New policy: Economist analyzes trends, looks to upcoming farm billWritten by Natasha Wheeler
Montana State University Economics Professor Vince Smith expects the next Farm Bill to be released in 2019, although it is scheduled for 2018.
“We have not had a farm bill at its scheduled time since 2002,” he noted, adding, “2018 is also an election year for congress, and in general, the House and Senate Agricultural Committees prefer to see bills passed in non-election years for a whole variety of reasons.”
Smith discussed current programs and addressed possible discussion for future farm bill legislation in an April 19 webinar hosted by Ag in Uncertain Times.
He believes that the 2014 Farm Bill continues a 25-year shift in subsidies toward crop insurance and other farm safety net programs. There has been almost a complete shift away from traditional price support subsidy programs at the same time.
“Over the past 15 years, U.S. farm lobbyists, particular USDA administrators and congressional Agriculture Committee members, have increasingly chosen to describe Title I and Title XI programs as risk management and farm safety net programs. While those programs increase farm incomes and reduce participating farm’s risk of going out of business, they do anything but reduce overall risk taken by the farm sector,” he explained.
The programs incentivize risk, he noted, and they transfer the consequence of risk away from the individual farm or ranch and onto the taxpayer.
From 1996 through the current farm bill, traditional payment programs have decreased, conservation spending has increased, and crop insurance programs have increased significantly.
Addressing expected points of discussion for the upcoming farm bill, Smith said, “Budget will always be an issue, and the baseline will be the initial focus of the discussion. The baseline for the farm bill is close to $100 billion a year, of which the majority is allocated to nutrition programs.”
Despite the Republican push to separate nutrition from the farm bill, Smith does not expect the issue to be a subject of debate for 2018.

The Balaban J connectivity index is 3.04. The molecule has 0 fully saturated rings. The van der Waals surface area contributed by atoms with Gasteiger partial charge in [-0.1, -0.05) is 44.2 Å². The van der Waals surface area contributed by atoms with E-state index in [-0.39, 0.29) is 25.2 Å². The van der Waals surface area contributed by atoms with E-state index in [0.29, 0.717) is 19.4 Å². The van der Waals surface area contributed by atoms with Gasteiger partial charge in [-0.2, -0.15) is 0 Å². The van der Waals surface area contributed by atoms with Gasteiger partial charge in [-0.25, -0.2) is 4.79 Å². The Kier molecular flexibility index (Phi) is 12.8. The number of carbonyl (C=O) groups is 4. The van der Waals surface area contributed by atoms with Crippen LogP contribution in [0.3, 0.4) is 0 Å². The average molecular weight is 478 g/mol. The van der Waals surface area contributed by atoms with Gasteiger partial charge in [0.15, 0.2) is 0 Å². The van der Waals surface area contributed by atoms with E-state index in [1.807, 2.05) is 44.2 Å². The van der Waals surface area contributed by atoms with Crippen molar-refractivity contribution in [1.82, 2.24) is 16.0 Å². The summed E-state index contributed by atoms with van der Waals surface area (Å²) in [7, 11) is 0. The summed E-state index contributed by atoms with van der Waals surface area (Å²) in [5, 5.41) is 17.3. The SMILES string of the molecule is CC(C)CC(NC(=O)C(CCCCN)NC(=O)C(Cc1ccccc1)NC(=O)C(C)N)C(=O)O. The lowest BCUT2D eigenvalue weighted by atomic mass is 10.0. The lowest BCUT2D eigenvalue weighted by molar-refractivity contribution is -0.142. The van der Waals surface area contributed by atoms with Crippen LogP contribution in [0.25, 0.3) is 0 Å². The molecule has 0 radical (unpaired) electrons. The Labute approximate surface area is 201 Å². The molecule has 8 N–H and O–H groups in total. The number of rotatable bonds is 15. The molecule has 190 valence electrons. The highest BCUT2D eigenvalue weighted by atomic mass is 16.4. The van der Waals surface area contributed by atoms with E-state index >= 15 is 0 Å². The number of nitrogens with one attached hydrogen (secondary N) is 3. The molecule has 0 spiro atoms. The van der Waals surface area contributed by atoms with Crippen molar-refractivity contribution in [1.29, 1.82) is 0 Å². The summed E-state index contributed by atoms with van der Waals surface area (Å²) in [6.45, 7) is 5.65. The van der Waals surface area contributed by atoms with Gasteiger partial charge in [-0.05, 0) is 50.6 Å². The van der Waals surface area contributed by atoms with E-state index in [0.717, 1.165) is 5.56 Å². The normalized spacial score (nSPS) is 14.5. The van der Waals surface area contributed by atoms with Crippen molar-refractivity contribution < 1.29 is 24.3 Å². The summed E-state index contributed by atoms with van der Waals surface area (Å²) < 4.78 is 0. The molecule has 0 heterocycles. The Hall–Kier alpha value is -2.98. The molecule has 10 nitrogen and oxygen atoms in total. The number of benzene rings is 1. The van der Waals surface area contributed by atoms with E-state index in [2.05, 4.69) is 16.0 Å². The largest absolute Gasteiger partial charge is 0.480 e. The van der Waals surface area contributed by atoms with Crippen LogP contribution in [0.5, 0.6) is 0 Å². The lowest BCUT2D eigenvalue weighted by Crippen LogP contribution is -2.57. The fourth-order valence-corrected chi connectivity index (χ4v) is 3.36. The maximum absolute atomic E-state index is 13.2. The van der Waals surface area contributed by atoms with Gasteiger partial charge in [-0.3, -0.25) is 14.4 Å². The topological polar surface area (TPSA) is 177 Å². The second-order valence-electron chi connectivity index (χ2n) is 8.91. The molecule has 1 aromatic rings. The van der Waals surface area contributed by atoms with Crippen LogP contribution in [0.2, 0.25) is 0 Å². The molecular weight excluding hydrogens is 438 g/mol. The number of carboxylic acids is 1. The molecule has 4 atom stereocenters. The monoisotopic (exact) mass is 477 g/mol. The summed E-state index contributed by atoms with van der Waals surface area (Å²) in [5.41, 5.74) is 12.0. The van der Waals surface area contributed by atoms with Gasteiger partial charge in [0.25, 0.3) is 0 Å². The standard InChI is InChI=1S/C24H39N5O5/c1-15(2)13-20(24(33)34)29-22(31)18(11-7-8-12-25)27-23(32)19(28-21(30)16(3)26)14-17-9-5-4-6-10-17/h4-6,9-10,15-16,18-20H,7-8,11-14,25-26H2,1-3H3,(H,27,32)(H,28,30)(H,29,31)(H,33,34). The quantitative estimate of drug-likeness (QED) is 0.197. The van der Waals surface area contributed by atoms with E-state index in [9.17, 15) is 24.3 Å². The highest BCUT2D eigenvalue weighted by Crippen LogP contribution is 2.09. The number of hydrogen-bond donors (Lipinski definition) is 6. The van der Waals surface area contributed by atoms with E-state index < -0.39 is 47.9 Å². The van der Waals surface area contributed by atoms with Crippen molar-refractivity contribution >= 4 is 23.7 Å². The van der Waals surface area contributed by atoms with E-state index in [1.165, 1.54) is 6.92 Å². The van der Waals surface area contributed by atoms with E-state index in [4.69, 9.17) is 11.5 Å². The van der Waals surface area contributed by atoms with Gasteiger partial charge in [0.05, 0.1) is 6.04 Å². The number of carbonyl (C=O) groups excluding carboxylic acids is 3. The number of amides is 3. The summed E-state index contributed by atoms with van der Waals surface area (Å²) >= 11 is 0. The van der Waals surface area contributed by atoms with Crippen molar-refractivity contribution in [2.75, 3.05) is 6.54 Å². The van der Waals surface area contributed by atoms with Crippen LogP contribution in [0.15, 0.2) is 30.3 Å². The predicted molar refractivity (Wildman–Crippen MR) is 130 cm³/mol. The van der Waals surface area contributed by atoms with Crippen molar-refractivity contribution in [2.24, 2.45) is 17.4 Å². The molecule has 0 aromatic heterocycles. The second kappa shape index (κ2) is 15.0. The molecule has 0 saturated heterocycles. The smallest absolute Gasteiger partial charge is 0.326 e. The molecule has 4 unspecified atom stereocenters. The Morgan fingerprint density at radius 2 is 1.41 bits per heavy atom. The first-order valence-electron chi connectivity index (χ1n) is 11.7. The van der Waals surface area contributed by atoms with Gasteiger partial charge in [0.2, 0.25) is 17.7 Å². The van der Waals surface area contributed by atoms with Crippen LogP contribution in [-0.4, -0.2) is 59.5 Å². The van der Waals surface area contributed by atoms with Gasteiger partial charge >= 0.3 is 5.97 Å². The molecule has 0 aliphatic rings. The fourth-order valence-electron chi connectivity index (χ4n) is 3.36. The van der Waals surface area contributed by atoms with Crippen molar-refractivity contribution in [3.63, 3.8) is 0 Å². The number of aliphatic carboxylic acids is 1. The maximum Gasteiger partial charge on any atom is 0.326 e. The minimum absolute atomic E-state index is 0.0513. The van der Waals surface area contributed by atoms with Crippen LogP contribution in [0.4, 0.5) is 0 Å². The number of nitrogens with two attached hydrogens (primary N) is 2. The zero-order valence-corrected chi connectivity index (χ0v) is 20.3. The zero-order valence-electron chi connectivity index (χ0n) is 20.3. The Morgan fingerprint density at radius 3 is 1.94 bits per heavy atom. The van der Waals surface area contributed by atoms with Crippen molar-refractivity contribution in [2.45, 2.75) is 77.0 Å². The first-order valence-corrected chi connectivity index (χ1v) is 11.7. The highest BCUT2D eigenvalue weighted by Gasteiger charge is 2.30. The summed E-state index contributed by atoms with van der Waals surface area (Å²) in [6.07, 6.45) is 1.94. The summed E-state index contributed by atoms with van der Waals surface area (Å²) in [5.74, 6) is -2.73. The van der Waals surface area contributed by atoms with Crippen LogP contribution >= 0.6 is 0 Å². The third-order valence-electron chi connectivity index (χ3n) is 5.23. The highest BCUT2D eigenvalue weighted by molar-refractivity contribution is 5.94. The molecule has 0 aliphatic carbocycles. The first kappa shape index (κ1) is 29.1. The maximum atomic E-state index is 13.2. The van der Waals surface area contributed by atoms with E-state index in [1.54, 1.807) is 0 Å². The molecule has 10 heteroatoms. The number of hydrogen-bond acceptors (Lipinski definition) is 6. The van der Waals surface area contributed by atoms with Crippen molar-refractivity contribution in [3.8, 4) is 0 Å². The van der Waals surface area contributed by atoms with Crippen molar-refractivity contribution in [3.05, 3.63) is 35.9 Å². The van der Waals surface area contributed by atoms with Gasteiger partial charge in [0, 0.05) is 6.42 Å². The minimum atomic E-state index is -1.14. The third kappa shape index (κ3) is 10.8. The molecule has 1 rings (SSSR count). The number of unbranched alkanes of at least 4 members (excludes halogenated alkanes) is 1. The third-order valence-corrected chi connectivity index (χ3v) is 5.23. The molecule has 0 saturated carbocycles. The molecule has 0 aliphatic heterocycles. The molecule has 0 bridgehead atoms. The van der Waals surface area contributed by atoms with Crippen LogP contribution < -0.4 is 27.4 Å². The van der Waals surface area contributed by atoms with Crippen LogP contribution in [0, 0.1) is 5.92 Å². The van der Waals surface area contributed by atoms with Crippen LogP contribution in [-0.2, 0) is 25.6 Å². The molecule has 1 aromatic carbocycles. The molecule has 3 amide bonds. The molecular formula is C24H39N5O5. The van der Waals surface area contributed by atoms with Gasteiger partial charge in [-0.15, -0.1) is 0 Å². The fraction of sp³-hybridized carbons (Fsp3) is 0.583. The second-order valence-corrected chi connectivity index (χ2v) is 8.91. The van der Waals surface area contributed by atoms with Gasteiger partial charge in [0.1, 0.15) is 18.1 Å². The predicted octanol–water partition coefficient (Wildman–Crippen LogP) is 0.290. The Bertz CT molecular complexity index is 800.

“Another issue concerns Agricultural Risk Coverage (ARC) and Price Loss Coverage (PLC). Those programs were put in place to replace direct payments, which were roughly $5 billion a year. The claim was that the programs would cost roughly $2 billion less,” he remarked.
Current indications suggest that ARC and PLC could cost nearly $1.5 billion more than direct payments, and that figure will likely be a point of concern in discussions regarding the next farm bill.
“ARC and PLC are likely to cost about 90 percent more than what was claimed by the House and Senate Ag Committees prior to the passage of the 2014 Farm Bill. That has not gone unnoticed by interest groups critical of farm spending, some of whom are influential,” he said.
Although they are sometimes referred to as crop insurance programs, Smith also noted that ARC and PLC programs do not include premiums, and payments are not associated with production.
“Those programs raise World Trade Organization (WTO) issues that are far more severe than those associated with the now defunct direct payments program, which they essentially replaced,” he said.
Smith also noted, “The ARC-PLC choice has been widely viewed as overly complicated by many farmers, and the structure of the program may be revisited.”
Crop insurance continues to be the largest budget item, and interest groups from both the left and right have criticized the Harvest Price Option revenue contract, claiming it to be an expensive waste of money.
“Farmers don’t have that view because it suddenly pays out nicely for them on a net basis, but it has been identified on the left and right as an essentially heavily subsidized call program,” he stated.
The Obama Administration has argued over the last several years that the Harvest Price Option should no longer be subsidized, and it appears that the message is resonating in some areas of congress.
“Conservation programs may also be revisited,” Smith predicted.
Commodity prices that remain at current or more moderate levels may encourage farm groups to push for a more expansive Conservation Reserve Program (CRP), and Smith guesses the money could be transferred from the Conservation Stewardship Program (CSP).
“Beyond the farm sector, CSP is being criticized as a subsidy program targeted at states like Iowa,” he commented, adding that the original proposer of the program was a congressman from Iowa. “We could see a reallocation of funds between the CRP and CSP.”
Lastly, Smith mentioned that environmental issues will also be included in farm bill policy discussions progressing toward 2018, as environmentalists and farm groups talk about expansion and production in potentially fragile areas of land.